4.    Insist that your child swim the race the way YOU want it swum…."like I saw them do in the Olympics" or "like I did, when I was in college in 1975" when you're at the meet on Saturday, after not having seen your child swim in practice for 6 months. After all, swimming's swimming right? It doesn't change. Does it? Does it? Huh?

Reality? Techniques and thinking on how to swim races change all the time. Swimming for a ten year old is not what it might be for a 20 year old, or an Olympic Swimmer. Allow your coach to select the race strategy that they deem age appropriate and developmentally proper for your child. If you doubt the coaches ability to do this, talk to them about it, until you are reassured.

5.  Go get 'em a nice candy bar, mom and dad, just before they swim, so they'll have some "quick energy" just before they dive in. Or, bring in some nice fresh Crispy Crème donuts just after the warm-up and before the big meet. That'll give them a lift and cheer them up. Psych them up. Yeah. Good. Ugh.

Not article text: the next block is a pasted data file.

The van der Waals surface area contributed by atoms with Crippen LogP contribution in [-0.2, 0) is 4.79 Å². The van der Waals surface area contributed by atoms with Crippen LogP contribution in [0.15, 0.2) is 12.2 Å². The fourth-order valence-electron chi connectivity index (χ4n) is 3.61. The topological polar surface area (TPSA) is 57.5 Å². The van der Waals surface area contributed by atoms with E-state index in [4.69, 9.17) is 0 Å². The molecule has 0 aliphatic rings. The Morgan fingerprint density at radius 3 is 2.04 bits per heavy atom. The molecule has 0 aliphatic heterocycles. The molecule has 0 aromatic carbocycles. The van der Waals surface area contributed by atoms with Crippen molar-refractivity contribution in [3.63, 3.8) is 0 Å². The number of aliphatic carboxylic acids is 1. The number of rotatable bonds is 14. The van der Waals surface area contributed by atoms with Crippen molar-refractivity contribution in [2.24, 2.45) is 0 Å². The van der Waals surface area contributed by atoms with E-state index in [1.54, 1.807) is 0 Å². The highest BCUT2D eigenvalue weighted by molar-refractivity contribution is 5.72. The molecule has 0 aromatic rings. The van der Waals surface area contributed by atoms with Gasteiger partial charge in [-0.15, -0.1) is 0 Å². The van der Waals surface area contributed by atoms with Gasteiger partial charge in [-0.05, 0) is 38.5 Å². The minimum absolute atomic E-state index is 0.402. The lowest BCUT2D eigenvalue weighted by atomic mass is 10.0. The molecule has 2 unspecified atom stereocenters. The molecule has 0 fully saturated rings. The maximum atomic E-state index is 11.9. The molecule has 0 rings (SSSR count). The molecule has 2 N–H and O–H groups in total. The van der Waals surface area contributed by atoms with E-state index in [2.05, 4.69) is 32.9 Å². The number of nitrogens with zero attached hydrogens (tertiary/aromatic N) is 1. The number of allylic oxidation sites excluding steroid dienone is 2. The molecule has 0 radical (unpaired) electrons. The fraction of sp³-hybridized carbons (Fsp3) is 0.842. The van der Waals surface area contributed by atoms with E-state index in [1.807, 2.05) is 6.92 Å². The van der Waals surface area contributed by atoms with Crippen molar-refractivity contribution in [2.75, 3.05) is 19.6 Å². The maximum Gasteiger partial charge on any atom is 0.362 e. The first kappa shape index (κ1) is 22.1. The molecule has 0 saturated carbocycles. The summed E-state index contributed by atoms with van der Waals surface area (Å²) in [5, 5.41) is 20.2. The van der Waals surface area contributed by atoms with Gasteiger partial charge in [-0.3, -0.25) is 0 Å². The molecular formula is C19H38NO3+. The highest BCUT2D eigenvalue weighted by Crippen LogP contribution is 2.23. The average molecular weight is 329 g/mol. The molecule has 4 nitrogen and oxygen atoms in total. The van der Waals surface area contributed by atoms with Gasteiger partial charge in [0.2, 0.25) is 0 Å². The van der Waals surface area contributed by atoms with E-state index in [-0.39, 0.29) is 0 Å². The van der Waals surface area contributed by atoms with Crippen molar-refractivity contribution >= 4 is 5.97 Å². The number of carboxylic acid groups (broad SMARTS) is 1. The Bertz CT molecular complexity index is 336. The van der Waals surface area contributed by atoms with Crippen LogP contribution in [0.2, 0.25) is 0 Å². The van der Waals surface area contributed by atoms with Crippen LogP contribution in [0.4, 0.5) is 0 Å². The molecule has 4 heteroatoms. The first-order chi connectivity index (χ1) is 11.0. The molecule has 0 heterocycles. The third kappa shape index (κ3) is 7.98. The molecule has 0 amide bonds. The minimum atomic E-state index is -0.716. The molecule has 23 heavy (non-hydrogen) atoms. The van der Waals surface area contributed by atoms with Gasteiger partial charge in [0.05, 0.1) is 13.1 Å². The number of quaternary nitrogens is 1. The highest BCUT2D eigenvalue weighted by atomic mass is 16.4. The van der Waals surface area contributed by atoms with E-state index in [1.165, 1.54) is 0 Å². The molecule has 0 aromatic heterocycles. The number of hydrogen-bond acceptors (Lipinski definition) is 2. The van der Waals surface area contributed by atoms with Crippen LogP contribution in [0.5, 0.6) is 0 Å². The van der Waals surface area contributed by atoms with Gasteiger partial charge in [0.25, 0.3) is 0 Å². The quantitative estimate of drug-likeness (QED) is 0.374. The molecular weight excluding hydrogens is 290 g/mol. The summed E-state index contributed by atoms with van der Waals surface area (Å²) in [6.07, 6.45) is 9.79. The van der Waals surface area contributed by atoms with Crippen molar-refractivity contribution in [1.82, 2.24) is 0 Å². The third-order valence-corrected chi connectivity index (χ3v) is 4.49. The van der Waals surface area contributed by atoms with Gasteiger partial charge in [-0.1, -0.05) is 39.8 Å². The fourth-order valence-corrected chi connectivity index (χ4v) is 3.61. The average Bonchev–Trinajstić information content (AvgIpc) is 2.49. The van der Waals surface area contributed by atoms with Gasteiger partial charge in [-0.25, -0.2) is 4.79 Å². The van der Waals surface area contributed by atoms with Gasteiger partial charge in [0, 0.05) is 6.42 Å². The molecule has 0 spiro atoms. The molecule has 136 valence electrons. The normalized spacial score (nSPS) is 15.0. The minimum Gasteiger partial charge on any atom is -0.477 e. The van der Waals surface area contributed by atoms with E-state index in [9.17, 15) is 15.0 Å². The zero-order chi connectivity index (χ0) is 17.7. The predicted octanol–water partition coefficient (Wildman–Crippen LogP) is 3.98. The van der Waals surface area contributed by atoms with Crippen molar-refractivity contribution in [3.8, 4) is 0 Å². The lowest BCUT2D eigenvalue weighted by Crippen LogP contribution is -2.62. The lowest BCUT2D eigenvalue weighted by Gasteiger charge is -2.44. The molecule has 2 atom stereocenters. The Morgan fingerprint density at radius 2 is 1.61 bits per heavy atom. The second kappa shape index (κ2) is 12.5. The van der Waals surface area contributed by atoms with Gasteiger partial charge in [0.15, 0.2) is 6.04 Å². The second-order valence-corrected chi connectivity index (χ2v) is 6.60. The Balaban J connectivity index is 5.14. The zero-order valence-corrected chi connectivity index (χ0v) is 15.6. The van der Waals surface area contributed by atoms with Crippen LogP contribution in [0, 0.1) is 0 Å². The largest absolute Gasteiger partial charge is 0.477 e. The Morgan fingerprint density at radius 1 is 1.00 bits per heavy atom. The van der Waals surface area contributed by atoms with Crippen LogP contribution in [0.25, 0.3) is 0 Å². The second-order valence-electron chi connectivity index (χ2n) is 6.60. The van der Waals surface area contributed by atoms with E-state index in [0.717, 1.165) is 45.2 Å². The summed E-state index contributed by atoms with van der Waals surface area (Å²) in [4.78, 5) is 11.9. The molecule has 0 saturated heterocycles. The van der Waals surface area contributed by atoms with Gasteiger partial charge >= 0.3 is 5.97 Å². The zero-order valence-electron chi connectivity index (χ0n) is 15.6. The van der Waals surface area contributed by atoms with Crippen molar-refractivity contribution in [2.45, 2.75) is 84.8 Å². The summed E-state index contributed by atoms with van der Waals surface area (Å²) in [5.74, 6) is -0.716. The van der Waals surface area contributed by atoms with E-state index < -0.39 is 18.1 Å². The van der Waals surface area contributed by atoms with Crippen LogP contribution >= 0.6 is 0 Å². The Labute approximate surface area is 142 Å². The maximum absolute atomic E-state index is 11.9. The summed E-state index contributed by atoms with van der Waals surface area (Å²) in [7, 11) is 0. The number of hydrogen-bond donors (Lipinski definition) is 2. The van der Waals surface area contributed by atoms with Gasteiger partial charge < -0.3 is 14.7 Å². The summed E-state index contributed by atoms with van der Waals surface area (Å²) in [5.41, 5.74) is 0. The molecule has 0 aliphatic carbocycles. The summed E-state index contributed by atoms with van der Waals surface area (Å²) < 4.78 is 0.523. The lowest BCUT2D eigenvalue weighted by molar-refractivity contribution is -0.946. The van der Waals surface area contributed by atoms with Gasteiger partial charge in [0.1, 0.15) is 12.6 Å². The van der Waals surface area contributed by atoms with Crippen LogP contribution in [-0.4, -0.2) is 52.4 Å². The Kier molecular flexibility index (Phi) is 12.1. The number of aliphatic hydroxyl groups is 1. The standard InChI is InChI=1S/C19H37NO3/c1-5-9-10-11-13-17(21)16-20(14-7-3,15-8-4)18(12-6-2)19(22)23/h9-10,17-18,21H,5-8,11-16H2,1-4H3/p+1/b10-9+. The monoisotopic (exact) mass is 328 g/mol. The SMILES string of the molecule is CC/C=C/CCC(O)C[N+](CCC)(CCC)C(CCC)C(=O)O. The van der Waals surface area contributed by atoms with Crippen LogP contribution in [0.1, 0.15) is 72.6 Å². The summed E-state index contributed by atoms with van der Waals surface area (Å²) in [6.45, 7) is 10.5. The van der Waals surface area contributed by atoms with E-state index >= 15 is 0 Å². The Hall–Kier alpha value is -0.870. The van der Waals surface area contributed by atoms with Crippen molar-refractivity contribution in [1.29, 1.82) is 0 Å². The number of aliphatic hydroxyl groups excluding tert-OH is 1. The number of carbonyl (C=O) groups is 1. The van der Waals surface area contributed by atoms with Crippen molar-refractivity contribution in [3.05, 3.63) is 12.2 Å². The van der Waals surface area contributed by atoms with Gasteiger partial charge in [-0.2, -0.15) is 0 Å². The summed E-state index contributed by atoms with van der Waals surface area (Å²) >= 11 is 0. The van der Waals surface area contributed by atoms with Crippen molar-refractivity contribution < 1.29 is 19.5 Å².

Well, for those who don't know, Sugar is the Great Satan of physical performance. It creates an immediate "sugar high" in the bloodstream and then immediately thereafter, a HUGE dip in the blood sugar, so just about the time your child gets up to swim, they'll feel like they are wilting and just want to go lie down and rest. Not exactly "race ready". And don't try to figure out how to "time it" for the sugar high, either … it won't work, its not that predictable in timing…. except exertion will immediately trigger the sugar low. What instead? If they must eat between races and meals, have a bagel or non-sugar carbohydrate snack.